(580d) Scalable Induced Pluripotent STEM Cell (IPSC)-Based Platform to Produce Tissue-Specific Extracellular Vesicles (EVs) | AIChE

(580d) Scalable Induced Pluripotent STEM Cell (IPSC)-Based Platform to Produce Tissue-Specific Extracellular Vesicles (EVs)


Young, J., Vanderbilt University
Lippmann, E., Vanderbilt University
Wilson, J. T., Vanderbilt University
Weaver, A. M., Vanderbilt University
Extracellular vesicles (EVs) are naturally produced nanosized phospholipid bilayer bound vesicles that have the potential to target currently undruggable locations such as the brain because of their unique ability to cross the blood brain barrier (BBB)1. EVs are membrane derived particles that can carry proteins, lipids, nucleic acids, and other biomolecules throughout the body2. They are secreted by a broad range of cell types and play a crucial role in numerous physiological and pathological processes in the body and provide a safer alternative to cell-based therapies. While EVs exhibit massive potential, collecting enough for even a single dose of a treatment is resource-, cost-, and labor-intensive because many clinically relevant cell lines are typically grown in a 2D adherent monolayer culture rather than a 3D suspension culture3. Getting enough EVs from these cell types for new treatments targeting a variety of diseases poses a major problem for the field. Therefore, there is an urgent need to develop a platform for growing adherent cells in suspension culture which will increase EVs per volume and eventually be scaled up further into bioreactors for therapeutic treatments.

Mesenchymal stem cells (MSCs) naturally produce therapeutically relevant EVs that have potential to treat many diseases such as graft versus host disease, rheumatoid arthritis, and Crohn’s disease. However, primary MSCs vary extensively between different tissues and donors, have limited replicative potential, and are typically grown in 2D monolayers. MSCs differentiated from induced pluripotent stem cells (iPSCs) can provide a reproducible non-invasive source of MSCs that avoids obstacles due to donor-to-donor variability and scarcity of human tissue. This study aims to develop a scalable platform to produce EVs from tissue-specific cell types, using iPSC-derived MSCs as a proof of concept. We are optimizing EV production by adapting MSCs into a pseudo-suspension culture using GelMA-Cad hydrogel microspheres. GelMA-Cad is gelatin with an N-cadherin attached to it to support cell growth by mimic cell adhesion to the extracellular matrix. We have shown that GelMA-Cad supports cell growth in both 2D and 3D culture. By seeding MSCs into hydrogel microspheres, adherent cells can be grown in a pseudo-suspension culture allowing for increased cell density and EV production per volume of culture. Consistently sized microspheres are formed using a custom microfluidic device to support efficient cell growth and EV production. MSC growth and EV production has been confirmed in GelMA-Cad layers, and EV yield and particles size was compared to traditional 2D adherent cultures. Here, we found that MSCs seeded in GelMA-Cad produced a similar number of small EVs but produced a greater number of large EVs than MSCs grown in a 2D adherent culture. A key objective of this study is to determine if the production of EVs from MSCs embedded in GelMA-Cad leads to higher volumetric productivity and greater reproducibility than adherent cultures.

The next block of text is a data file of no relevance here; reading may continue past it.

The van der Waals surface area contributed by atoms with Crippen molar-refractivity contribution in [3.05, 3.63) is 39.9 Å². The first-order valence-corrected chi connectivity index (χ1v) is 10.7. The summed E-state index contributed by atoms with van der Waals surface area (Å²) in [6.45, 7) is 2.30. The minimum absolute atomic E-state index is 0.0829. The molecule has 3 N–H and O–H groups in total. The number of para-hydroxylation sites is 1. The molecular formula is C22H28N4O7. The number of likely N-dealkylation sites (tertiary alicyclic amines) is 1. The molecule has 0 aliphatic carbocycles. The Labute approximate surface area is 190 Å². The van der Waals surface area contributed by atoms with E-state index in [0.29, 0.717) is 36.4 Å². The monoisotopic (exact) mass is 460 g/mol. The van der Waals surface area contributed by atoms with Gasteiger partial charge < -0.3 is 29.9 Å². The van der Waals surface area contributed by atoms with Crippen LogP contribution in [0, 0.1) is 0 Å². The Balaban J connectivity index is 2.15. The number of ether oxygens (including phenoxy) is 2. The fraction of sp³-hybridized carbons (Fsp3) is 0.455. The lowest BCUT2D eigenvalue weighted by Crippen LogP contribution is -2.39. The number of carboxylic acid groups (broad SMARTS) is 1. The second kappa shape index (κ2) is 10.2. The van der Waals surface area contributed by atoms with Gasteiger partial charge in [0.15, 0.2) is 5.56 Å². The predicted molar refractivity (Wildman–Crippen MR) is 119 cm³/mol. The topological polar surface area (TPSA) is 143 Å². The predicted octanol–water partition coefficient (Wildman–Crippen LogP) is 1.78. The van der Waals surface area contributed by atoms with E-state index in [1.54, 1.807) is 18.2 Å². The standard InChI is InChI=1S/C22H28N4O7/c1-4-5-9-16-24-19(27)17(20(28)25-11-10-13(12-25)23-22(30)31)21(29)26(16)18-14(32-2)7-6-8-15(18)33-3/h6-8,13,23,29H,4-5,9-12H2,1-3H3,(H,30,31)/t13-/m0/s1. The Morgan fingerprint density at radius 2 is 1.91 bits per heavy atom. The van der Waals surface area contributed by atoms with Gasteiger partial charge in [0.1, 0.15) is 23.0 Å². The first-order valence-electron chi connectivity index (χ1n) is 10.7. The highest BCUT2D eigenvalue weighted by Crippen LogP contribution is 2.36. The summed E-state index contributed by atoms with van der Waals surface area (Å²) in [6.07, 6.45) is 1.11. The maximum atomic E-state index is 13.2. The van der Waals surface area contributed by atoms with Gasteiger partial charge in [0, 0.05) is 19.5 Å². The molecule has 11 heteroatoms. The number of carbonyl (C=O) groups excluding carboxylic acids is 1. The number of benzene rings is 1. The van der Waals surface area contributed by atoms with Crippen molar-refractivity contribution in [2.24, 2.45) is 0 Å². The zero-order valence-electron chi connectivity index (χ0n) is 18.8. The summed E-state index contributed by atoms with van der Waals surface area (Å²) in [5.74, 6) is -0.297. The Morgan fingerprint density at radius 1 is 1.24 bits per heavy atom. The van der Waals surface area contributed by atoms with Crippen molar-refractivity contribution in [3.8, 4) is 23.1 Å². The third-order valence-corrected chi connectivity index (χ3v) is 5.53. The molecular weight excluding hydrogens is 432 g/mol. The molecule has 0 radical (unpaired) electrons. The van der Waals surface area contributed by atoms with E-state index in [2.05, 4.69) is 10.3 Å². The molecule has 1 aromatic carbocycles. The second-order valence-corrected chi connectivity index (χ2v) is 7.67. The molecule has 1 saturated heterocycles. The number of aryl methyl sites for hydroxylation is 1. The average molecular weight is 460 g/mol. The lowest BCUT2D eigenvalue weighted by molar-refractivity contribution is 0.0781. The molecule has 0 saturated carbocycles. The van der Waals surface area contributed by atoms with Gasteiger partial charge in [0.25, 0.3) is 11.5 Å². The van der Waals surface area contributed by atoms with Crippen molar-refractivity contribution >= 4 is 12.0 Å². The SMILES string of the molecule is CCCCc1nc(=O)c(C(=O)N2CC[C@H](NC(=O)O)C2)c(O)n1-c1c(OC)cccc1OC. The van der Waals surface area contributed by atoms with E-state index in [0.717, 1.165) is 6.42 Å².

Future work will expand this platform to other iPSC-derived cell types beyond MSCs to neurons. By using EVs derived from neurons, the EVs will be able to cross the BBB and home back to their cell line of origin. Therefore, the long-term goal is to develop novel strategies to collect sufficient EVs for clinical treatments from any cell line of interest.